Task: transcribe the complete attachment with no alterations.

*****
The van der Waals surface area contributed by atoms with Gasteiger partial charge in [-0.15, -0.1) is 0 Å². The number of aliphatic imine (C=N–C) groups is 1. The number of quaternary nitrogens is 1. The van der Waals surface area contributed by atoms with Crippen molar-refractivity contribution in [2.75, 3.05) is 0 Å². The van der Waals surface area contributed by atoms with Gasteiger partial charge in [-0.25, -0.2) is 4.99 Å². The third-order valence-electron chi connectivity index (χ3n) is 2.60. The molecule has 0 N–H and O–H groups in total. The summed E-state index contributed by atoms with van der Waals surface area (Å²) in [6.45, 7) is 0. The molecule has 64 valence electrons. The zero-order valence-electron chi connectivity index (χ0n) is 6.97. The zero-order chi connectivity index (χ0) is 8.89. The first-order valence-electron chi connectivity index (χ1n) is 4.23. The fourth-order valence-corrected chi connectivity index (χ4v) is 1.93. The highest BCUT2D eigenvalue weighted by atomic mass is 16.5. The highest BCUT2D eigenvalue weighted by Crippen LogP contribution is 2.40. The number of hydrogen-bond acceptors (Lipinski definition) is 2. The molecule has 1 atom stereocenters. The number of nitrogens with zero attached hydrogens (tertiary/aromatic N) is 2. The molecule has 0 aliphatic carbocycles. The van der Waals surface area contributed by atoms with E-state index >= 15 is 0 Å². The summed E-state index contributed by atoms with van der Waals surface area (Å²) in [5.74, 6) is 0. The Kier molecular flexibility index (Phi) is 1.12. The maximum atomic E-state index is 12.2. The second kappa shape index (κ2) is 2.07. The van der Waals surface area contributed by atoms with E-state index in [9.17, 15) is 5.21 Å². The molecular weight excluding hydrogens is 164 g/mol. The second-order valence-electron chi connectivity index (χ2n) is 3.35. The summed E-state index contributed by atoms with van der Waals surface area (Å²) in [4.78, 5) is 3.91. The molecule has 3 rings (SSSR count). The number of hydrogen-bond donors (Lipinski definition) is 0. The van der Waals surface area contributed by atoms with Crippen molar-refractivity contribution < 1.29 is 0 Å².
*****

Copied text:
The van der Waals surface area contributed by atoms with Gasteiger partial charge in [-0.15, -0.1) is 0 Å². The number of aliphatic imine (C=N–C) groups is 1. The number of quaternary nitrogens is 1. The van der Waals surface area contributed by atoms with Crippen molar-refractivity contribution in [2.75, 3.05) is 0 Å². The van der Waals surface area contributed by atoms with Gasteiger partial charge in [-0.25, -0.2) is 4.99 Å². The third-order valence-electron chi connectivity index (χ3n) is 2.60. The molecule has 0 N–H and O–H groups in total. The summed E-state index contributed by atoms with van der Waals surface area (Å²) in [6.45, 7) is 0. The molecule has 64 valence electrons. The zero-order valence-electron chi connectivity index (χ0n) is 6.97. The zero-order chi connectivity index (χ0) is 8.89. The first-order valence-electron chi connectivity index (χ1n) is 4.23. The fourth-order valence-corrected chi connectivity index (χ4v) is 1.93. The highest BCUT2D eigenvalue weighted by atomic mass is 16.5. The highest BCUT2D eigenvalue weighted by Crippen LogP contribution is 2.40. The number of hydrogen-bond acceptors (Lipinski definition) is 2. The molecule has 1 atom stereocenters. The number of nitrogens with zero attached hydrogens (tertiary/aromatic N) is 2. The molecule has 0 aliphatic carbocycles. The van der Waals surface area contributed by atoms with E-state index >= 15 is 0 Å². The summed E-state index contributed by atoms with van der Waals surface area (Å²) in [5.74, 6) is 0. The Kier molecular flexibility index (Phi) is 1.12. The maximum atomic E-state index is 12.2. The second kappa shape index (κ2) is 2.07. The van der Waals surface area contributed by atoms with E-state index in [9.17, 15) is 5.21 Å². The molecular weight excluding hydrogens is 164 g/mol. The second-order valence-electron chi connectivity index (χ2n) is 3.35. The summed E-state index contributed by atoms with van der Waals surface area (Å²) in [4.78, 5) is 3.91. The molecule has 3 rings (SSSR count). The number of hydrogen-bond donors (Lipinski definition) is 0. The van der Waals surface area contributed by atoms with Crippen molar-refractivity contribution < 1.29 is 0 Å².